My Dream Machine – The Juki TL 2000 Qi Quilting / Sewing Machine



Yes, this is it…I think. This is THE machine I’ve had my eye on for a few months. It’s not the fanciest or the most expensive. No flashy lights or bells or whistles. No fancy stitches or a computerized interface to connect to the internet. The Juki TL2000Qi sews a straight stitch forward and backward and does so in varying lengths. Period.

This isn’t the newest model either. In fact, there appears to be an updated version of this same machine available with a re-designed speed control. It is, of course, more expensive and I intend to include that model in my research.

Research You Say?

That’s right, the purpose of this article is one of research – not a product review. This is an information gathering quest combined with an opinion seeking forum with the intent to help me and others like me in the same quandary make a decision. Is this THE quilting machine I should buy? Is there one I should consider that is as durable but of better value? Do I limit my options to the Juki brand or should I consider another?

I’m proceeding forward very cautiously with this one because in the past I had my eye on the Juki 2010Q (and 2 or 3 others) and thought THEY were the one. However, several weeks of research and a few conversations later I realized neither of those were exactly what I was looking for. What I am certain of is this – I am in the market for a Juki…at least I am today.

The sewing machine I’m now using is a Janome 2010. Not a bad machine but the paces I’m putting it through is beginning to take it’s toll. Every few days I notice a new noise, a strange rattling, increased vibration and foot pedal that clearly did not get the message that I am the one in control. It has recently decided to rebel (against overuse?) and sends power to the machine when it wants to and stops the power when it decides it wants to stop!

When it comes to making any major purchase I spend a great deal of time reading, researching, ask questions, do more research, ask more questions, take a “test drive” or two and change my mind at least a half dozen times before offering my card to be swiped to make that purchase.

Price Matters

My original budget was set at at $1,200.00 to $1,5000.00 and I felt confident I could find exactly what I want in that price range afterall, I’m only looking for a very good, semi-industrial machine that sews an accurate straight stitch. My primary tasks are piecing, binding and quilting – that’s all.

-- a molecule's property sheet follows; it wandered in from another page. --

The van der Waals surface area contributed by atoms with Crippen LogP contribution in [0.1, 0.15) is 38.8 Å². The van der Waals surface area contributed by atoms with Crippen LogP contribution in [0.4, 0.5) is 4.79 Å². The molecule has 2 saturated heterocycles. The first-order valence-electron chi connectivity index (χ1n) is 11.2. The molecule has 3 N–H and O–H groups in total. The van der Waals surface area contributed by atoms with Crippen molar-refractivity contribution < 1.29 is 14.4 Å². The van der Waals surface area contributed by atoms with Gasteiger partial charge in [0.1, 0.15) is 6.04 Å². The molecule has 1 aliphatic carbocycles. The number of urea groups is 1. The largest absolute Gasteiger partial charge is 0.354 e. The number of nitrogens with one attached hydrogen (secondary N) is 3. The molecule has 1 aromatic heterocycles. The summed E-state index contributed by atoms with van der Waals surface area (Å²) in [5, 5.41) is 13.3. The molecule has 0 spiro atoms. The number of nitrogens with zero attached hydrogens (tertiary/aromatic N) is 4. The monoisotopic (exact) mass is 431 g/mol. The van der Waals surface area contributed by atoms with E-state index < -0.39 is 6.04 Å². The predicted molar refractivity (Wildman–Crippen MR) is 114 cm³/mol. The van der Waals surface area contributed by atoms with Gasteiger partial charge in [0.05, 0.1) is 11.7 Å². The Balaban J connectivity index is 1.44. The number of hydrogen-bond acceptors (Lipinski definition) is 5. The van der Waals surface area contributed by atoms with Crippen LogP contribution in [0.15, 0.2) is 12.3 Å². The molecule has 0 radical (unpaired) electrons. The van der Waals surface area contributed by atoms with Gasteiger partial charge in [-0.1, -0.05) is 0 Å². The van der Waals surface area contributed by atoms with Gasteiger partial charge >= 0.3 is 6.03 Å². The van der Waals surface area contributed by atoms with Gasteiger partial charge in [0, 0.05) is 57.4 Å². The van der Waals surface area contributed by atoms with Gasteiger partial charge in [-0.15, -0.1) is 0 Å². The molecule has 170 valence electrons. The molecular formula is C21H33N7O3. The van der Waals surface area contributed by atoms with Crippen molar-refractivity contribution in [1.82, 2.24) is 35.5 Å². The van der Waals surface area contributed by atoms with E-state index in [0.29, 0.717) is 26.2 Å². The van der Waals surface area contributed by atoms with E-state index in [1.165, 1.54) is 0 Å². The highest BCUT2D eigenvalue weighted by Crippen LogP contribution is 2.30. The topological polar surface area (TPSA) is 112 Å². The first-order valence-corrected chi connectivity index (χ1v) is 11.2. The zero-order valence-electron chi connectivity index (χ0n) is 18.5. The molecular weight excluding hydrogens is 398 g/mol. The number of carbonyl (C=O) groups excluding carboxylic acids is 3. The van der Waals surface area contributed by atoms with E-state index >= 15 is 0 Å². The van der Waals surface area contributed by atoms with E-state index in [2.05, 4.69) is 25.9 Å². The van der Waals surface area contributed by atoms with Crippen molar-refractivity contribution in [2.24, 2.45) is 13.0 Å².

The quilting machine I’m looking for is one that is solid, durable and capable of effortlessly sewing layers of varying thicknesses, even leather. I don’t want or need any aspect of a computer on this machine. A majority (approximately 75%) of my sewing consists of straight stitching with the remaining 25% free motion quilting. There are machines out there that can do everthing just shy of washing windows and serving breakfast in bed. (IF I were to locate a quilting / sewing machine that at least washed windows – no matter the price – the ranking of that machine would immediately move to the top of the list)!

For a while I have had my eye on the Juki TL 2000Qi but felt it was too pricey and then a couple of weeks ago I made a most wonderous discovery. It was as if the quilt gods reached down and did a price adjustment – a 57% price drop! What! Does this mean I may actually be able to purchase this Dream Machine?!? And if so, is this the Dream Machine I’m looking for? Continue below and let’s see what dreams are made of.


What Dreams Are Made Of

To begin with, the Juki TL 2000Qi, like all other Juki products, is made of all metal parts. Most every other domestic machine on the market is made largly from plastic. Plastic gears, plastic casing,
plastic everything except maybe the needle holder. They vibrate, they make all kinds of annoying
noises and do not have the durability to withstand the rigorous paces a sewing
machine is put through when in the hands of a quilting enthusiast like myself.

Why the Juki TL 2000Qi is So Special

Choosing the sewing / quilting machine that is right for you – where functionality and price nicely meet up – is no easy task. There are as many factors to consider as there are machines on the market. Over the 40+ years I have been sewing I’ve sewn on many different brands – Singer, Brother and Janome to name a few. These machines do the job but from what I’ve read and researched, they don’t compare to the Juki brand.